Director’s loan accounts (DLAs) have had some negative press in recent weeks with concerns regarding the potential misuse of bounce back loans. DLAs should be relatively straightforward, but they can quickly become more complex so it’s important they’re dealt with correctly.
In its simplest form, the DLA records all transactions between the company and the director. The amount owed will be to or from the director and if there are multiple directors in the business, each should have a separate director’s loan account. Each DLA records the net position between the company and the director, should always be up to date, and backed up by minutes of company meetings – a compulsory requirement if the loan is over £10,000.
Many directors use their loan account as a short-term, low-cost finance source, often to cover such things as school fees or home repairs. There are no restrictions on how this money is spent, however they should only be used as a last resort.
On the flip side, directors can lend money to their company. This might be to address cash flow or to help finance expansion of the business where more traditional methods of finance have provided difficult to source. The legal requirements and potential penalties from a director’s perspective and the company are very different.
Funds owed to the company by a director are classed as an asset and consequently, if the company were to be liquidated or put into administration, those winding up the company would pursue directors for outstanding loans and require the monies to be repaid back to the company.
Any DLA with a deficit should be cleared within nine months and one day of the company’s year-end, typically through salary, dividends, or even through an expense claim, though this way is a little more complex and could leave the company open to a tax enquiry.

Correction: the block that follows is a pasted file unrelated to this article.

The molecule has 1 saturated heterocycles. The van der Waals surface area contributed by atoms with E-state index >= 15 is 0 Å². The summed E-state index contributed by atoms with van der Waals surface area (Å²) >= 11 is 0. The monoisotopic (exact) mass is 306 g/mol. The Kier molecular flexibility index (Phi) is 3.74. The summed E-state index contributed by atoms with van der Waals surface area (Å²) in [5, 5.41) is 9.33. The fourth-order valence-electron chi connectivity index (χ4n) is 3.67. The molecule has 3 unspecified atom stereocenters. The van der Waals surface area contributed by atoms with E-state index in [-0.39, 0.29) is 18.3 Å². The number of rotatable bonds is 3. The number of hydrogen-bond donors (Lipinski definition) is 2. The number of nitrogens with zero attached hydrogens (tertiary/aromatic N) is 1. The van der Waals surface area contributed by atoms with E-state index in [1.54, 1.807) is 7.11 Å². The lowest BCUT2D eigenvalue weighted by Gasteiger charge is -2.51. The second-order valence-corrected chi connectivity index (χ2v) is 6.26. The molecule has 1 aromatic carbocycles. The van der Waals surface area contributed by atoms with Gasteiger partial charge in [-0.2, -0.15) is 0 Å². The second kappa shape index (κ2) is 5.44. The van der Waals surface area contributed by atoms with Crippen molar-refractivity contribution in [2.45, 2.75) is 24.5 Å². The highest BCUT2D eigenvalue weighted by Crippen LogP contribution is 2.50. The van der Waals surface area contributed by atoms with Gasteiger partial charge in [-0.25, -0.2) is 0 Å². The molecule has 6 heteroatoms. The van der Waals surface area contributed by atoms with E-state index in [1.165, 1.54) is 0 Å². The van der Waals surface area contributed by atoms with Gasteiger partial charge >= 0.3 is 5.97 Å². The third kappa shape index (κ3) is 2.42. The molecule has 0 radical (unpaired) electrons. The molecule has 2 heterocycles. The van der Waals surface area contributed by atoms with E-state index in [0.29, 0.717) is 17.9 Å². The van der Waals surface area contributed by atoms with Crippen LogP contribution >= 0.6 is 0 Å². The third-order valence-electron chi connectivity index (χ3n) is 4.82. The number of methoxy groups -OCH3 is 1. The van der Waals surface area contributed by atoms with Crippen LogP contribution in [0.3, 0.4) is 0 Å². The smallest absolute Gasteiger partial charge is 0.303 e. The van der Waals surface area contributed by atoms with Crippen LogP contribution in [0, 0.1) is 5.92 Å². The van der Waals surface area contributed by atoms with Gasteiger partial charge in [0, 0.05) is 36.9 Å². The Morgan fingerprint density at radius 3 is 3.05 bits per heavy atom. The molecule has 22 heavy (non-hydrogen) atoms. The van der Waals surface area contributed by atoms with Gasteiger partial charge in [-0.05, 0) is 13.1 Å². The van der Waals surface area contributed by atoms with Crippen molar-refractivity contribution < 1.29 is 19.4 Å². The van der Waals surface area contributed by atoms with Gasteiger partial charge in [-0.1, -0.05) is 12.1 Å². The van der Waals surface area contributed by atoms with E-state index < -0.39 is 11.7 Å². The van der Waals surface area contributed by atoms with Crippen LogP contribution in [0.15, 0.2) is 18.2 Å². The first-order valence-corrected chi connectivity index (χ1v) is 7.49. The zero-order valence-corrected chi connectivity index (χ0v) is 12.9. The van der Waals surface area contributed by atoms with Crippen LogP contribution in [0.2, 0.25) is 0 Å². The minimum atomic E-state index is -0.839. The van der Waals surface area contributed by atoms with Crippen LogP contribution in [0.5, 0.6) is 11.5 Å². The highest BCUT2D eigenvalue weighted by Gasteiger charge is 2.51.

While there may be a temptation to repay a DLA deficit one day before the company’s year-end and withdraw funds again one day into the new financial year, this is not allowed. Rules have been introduced to prevent loans from being re-borrowed within 30 days of the initial repayment.
If a DLA deficit is not addressed within nine months and one day after the company year-end, there are potential tax repercussions for directors in a personal capacity and the company. HMRC can apply a tax charge known as an s455 of 33.75% of the outstanding balance. The debt on a DLA might also be treated as a benefit in kind depending on various criteria, with the possibility of the Director having to declare this on their self-assessment tax return.
With the impending introduction of the extra 1.25% National Insurance Increase for Social Care, now is a good time to consider clearing your DLA – as it becomes more expensive after 5th April 2022.
While the idea behind director’s loan accounts is straightforward, it’s an area many Directors have little knowledge of. HMRC are keen to stop the potential tax abuse of DLAs, however there are many scenarios that are exempt from the s455 tax charge. Educating Directors is a good thing, but there’s no substitute for good advice.
Elsby can provide tax planning in respect of timing for a clearing of a DLA to minimise the overall tax liability and marginal rate of tax. If you need help with remuneration planning or advice before utilising a Directors Loan Account, Elsby can help.
This is an abridged version of the Elsby article featured in the Business Times Stick to the rules or face the repercussions – Business Times (business-times.co.uk)